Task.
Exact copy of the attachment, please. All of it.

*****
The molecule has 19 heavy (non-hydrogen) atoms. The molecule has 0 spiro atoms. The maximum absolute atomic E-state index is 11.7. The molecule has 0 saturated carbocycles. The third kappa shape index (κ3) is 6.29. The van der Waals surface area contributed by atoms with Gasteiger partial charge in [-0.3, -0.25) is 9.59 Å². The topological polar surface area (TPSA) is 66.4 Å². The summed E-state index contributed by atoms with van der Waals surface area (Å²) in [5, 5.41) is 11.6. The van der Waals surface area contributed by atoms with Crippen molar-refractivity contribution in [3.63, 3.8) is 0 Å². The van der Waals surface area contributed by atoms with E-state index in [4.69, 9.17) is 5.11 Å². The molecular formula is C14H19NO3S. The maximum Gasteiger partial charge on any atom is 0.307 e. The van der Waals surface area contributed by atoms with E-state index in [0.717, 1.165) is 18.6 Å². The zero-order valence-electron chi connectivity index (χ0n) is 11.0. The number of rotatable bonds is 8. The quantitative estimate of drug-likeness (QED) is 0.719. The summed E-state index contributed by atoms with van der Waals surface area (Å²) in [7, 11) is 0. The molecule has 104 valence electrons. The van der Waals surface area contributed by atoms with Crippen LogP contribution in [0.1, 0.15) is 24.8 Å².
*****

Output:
The molecule has 19 heavy (non-hydrogen) atoms. The molecule has 0 spiro atoms. The maximum absolute atomic E-state index is 11.7. The molecule has 0 saturated carbocycles. The third kappa shape index (κ3) is 6.29. The van der Waals surface area contributed by atoms with Gasteiger partial charge in [-0.3, -0.25) is 9.59 Å². The topological polar surface area (TPSA) is 66.4 Å². The summed E-state index contributed by atoms with van der Waals surface area (Å²) in [5, 5.41) is 11.6. The van der Waals surface area contributed by atoms with Crippen molar-refractivity contribution in [3.63, 3.8) is 0 Å². The van der Waals surface area contributed by atoms with E-state index in [4.69, 9.17) is 5.11 Å². The molecular formula is C14H19NO3S. The maximum Gasteiger partial charge on any atom is 0.307 e. The van der Waals surface area contributed by atoms with E-state index in [0.717, 1.165) is 18.6 Å². The zero-order valence-electron chi connectivity index (χ0n) is 11.0. The number of rotatable bonds is 8. The quantitative estimate of drug-likeness (QED) is 0.719. The summed E-state index contributed by atoms with van der Waals surface area (Å²) in [7, 11) is 0. The molecule has 104 valence electrons. The van der Waals surface area contributed by atoms with Crippen LogP contribution in [0.1, 0.15) is 24.8 Å².